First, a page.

Pedigree Background Changes in U.S. Hybrid Maize between 1980 and 2004
- Stephen Smith *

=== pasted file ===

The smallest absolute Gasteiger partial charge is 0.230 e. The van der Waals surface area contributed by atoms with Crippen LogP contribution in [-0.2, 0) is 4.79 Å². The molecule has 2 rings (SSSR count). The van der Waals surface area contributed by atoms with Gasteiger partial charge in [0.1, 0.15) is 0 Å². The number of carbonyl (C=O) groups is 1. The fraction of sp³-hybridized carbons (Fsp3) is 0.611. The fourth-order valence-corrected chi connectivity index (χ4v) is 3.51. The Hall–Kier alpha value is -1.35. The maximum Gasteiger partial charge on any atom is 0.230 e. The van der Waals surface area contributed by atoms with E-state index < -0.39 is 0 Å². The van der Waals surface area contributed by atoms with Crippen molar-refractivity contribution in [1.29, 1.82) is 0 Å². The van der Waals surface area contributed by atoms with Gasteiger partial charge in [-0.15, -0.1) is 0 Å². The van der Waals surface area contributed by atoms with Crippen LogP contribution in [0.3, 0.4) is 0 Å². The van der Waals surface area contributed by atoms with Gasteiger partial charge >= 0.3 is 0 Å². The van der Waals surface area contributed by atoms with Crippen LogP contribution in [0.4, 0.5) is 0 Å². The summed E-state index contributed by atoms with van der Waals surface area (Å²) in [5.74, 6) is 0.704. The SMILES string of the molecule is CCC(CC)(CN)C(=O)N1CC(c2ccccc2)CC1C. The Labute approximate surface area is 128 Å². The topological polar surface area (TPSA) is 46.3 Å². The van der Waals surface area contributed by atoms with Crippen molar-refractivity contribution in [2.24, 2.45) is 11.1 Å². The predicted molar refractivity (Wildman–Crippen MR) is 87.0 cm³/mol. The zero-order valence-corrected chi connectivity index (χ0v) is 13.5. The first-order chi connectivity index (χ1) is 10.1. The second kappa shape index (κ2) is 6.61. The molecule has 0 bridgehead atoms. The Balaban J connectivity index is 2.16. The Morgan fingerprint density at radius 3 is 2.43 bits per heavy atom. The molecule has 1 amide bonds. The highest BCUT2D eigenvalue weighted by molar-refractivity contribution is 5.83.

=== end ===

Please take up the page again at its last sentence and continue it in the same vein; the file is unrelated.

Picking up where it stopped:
Monitoring genetic diversity helps determine whether plant breeders are successful at maintaining germplasm resources sufficient to provide a continued basis for genetic gain and to avoid vulnerabilities potentially associated with a narrowing genetic base. This study used pedigree data of public and proprietary maize (Zea mays L.) inbred lines and sets of Pioneer brand hybrids that were cultivated widely during the period 1980 to 2004 to report on changes in genetic diversity. Pedigree backgrounds for a set of inbred lines bred by different proprietary programs were more diverse (42 founders) than a set of publicly bred inbred lines that were widely used in 1980 (30 founders). Pedigrees of Pioneer hybrids traced to 82 founders. Most of the pedigree backgrounds were contributed collectively by 25 to 50% of the founders. Germplasm was associated into three groups: (i) older public lines, newer proprietary inbreds, and two sets of later maturity Pioneer hybrids; (ii) other later maturity Pioneer hybrids and earlier maturity Pioneer hybrids used in 1980 to 1981; and (iii) remaining early maturity Pioneer hybrids. Differences in proportions of founders already present in U.S. maize germplasm, notably Reid Yellow Dent, Iodent, SMPRS5, Minnesota 13, and Leaming, contributed most as usage changed from older public lines to increased usage of proprietary lines during 1980 to 2004. Changes for Pioneer hybrids involved generally small percentages for several founders, although changes for Reid and Iodent were greater. Future genetic gains are dependent on the deployment of useful genetic diversity. Regular assays of hybrid genetic diversity using molecular markers are recommended.Please view the pdf by using the Full Text (PDF) link under 'View' to the left.
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